Learnings from WordPress Security Month15 Jan 2019 by Simon Scannell
Last year in December we released once a day a vulnerability affecting WordPress core or one of the most popular WordPress plugins, next to a critical persistent XSS in wordpress.org. This blogpost will summarize common mistakes developers make and the overall impact our advent calendar had on the WordPress community and the current state of WordPress security.
About the security month
With the help of our code analysis solution RIPS we identified critical vulnerabilities in the WordPress core itself and in many of the most popular WordPress plugins. Some of them have multiple million active installations. As an example, the e-commerce plugin WooCommerce that enables WordPress site owners to sell products via their site has more active installations than the largest e-commerce plattform itself. In December 2018, we released a new vulnerability each day with a description, code summary and video for learning purposes.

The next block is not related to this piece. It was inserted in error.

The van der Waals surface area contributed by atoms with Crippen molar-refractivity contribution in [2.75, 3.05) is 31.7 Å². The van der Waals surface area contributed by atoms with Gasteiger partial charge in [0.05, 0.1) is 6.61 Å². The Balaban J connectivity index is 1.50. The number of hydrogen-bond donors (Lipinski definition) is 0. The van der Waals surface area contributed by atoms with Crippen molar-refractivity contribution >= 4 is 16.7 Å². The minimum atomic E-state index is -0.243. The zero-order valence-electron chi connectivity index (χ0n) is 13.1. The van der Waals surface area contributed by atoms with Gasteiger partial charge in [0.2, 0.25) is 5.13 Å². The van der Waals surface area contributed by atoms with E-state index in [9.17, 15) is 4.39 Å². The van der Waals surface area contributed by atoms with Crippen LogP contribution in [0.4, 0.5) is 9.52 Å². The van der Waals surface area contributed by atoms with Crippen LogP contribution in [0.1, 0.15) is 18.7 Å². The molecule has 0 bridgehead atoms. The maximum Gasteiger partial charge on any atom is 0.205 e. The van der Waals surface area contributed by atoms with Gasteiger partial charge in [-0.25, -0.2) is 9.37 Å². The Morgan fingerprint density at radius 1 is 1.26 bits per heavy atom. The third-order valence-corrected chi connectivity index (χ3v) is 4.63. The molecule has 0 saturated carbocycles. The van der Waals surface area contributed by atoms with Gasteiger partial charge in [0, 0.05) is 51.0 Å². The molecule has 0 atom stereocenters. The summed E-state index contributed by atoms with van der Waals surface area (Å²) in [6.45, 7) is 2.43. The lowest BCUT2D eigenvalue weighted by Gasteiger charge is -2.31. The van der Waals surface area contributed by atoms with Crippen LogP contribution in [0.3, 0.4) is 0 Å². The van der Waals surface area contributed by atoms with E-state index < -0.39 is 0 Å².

To summarize, the RIPS advent calendar 2018 included:
- a wormable Stored XSS on wordpress.org
- a WordPress core privilege escalation
- 16 vulnerable plugins that have over 21 million active installations in total
The types of vulnerabilities that were featured in our advent calendar can be put into two categories: Vulnerabilities that occur because 1) plugin developers misuse WordPress security functions and / or forget sanitization entirely, and 2) developers do not have a complete understanding of the privilege system or architecture of WordPress. This lead to many privilege escalation flaws being uncovered.